By looking into the mechanism of a backward enzyme, scientists speculate why DNA replication always happens in the forward direction.
Nucleotide chains, such as DNA and RNA, are synthesized by making copies from other chains. The copying process always happens in a "forward" direction, from one particular end to the other. During the process, the two chains of a double-stranded DNA that will be copied are separated and aligned in opposite directions to each other, complicating matters. "When DNA is replicated, one of the two chains can be copied, or synthesized, in a continuous manner while the other chain is synthesized in many fragments that need to be joined later," says Min Yao from Hokkaido University. "One of the big questions in biology has been why cells don't have a reverse-direction enzyme so that both chains can be synthesized efficiently."
Recently, a group of enzymes was discovered, called Thg1-like proteins (TLPs), which were found to add nucleotides in the opposite direction. Examples of adding nucleotides in this direction are rare. TLPs are the exception and add nucleotides in the reverse direction to repair the "opposite end" of damaged RNAs. In a recently published study, Yao and her team used X-ray crystallography to uncover the structure of the TLP/RNA complex. This gave them insight into the complex mechanism that TLPs employ to add nucleotides in the reverse direction.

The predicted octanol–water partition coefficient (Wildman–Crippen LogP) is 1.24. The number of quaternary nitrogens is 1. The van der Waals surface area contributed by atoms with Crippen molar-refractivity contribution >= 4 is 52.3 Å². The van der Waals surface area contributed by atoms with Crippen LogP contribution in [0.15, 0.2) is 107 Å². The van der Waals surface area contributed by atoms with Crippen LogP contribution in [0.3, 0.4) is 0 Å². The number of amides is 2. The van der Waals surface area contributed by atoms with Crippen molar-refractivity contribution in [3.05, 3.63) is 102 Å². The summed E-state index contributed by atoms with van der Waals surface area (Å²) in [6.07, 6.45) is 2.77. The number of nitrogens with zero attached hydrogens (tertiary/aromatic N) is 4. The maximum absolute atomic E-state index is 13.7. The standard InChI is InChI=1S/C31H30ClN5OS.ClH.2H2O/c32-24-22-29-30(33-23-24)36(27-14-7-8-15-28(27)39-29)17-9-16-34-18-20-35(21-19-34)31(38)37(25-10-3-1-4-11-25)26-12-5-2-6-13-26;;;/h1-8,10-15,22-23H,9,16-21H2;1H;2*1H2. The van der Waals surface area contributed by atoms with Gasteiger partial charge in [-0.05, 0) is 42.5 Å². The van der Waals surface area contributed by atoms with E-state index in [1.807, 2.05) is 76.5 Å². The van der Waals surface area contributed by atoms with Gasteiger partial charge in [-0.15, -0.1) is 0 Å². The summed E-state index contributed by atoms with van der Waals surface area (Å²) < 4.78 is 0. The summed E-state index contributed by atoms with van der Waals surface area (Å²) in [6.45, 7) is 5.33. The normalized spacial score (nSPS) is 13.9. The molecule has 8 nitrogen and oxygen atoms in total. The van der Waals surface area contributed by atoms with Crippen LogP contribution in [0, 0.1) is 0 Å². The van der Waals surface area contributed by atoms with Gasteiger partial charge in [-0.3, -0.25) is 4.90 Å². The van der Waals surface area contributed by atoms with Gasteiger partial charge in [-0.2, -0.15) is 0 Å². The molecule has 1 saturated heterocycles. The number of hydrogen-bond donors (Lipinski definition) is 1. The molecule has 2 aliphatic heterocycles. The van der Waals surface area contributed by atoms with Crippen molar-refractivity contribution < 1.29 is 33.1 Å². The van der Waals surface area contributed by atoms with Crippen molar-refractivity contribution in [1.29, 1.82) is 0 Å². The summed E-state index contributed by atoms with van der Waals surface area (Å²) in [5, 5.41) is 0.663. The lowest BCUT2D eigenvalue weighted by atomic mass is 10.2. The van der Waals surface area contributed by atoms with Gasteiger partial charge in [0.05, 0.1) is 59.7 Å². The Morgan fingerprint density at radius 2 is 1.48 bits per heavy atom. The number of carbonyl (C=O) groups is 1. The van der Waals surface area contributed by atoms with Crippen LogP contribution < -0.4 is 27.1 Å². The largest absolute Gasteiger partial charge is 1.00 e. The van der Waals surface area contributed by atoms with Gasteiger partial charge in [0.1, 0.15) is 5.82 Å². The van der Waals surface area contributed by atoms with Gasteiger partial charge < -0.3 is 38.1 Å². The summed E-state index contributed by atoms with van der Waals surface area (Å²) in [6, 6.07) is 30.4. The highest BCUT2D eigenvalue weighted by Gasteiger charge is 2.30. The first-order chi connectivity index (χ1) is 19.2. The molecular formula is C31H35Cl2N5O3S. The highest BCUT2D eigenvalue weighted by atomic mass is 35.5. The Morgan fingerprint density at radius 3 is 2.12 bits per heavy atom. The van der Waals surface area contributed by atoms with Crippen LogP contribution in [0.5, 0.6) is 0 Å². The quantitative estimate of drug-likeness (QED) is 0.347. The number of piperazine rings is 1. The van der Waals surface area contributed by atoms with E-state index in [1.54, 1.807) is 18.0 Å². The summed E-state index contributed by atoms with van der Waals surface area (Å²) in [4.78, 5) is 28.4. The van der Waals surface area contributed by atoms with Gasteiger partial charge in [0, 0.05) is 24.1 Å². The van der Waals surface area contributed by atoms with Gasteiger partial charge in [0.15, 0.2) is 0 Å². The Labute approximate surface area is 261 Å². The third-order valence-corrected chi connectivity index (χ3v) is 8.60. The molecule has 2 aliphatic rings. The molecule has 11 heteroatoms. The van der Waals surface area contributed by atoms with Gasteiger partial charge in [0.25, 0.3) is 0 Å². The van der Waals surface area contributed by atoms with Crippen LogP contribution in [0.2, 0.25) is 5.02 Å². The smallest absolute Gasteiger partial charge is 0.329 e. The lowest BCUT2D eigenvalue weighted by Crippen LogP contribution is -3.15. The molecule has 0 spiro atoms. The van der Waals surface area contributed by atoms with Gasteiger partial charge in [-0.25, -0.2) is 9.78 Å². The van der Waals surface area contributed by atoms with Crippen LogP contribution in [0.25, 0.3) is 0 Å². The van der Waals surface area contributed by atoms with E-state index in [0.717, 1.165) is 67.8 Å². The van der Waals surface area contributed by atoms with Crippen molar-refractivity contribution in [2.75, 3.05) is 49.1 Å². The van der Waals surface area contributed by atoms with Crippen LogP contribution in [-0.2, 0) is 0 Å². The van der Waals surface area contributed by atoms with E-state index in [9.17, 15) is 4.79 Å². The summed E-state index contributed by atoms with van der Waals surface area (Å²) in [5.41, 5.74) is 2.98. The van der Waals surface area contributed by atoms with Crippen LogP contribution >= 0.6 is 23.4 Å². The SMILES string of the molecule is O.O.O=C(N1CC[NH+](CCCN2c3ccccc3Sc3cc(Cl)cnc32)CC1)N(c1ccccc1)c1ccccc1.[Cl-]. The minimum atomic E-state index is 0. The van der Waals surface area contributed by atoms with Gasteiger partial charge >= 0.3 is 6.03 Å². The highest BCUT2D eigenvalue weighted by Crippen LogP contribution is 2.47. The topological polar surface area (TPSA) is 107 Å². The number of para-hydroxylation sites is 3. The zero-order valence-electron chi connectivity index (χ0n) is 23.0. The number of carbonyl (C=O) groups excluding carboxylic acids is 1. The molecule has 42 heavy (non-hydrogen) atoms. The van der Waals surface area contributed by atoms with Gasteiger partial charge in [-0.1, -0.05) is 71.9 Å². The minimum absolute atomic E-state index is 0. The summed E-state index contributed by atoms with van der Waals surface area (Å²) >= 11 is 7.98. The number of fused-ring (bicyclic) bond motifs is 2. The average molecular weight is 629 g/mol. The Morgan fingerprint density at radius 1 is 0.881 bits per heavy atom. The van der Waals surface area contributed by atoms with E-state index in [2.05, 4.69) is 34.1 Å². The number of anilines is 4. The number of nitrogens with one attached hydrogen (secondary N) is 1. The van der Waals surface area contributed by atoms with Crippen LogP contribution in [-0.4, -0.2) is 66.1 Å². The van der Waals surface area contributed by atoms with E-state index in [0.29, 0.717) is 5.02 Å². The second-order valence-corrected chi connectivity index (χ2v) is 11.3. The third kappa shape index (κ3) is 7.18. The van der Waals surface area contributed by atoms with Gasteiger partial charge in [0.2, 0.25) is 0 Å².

Their structural analysis revealed a two-step process: energy-supplying molecules are recruited and then nucleotide is added. The second step is also seen in the forward reaction. What was unique to the reverse reaction was the recruiting energy at the beginning. The enzyme apparently utilizes this energy recruitment to switch the direction from forward to reverse.
"By comparing the molecular mechanisms of forward and reverse reactions in more detail, we would like to fully understand the evolutionary context of DNA replication," says Yao.
More information: S. Kimura et al. Template-dependent nucleotide addition in the reverse (3'-5') direction by Thg1-like protein, Science Advances (2016). DOI: 10.1126/sciadv.1501397
Provided by: Hokkaido University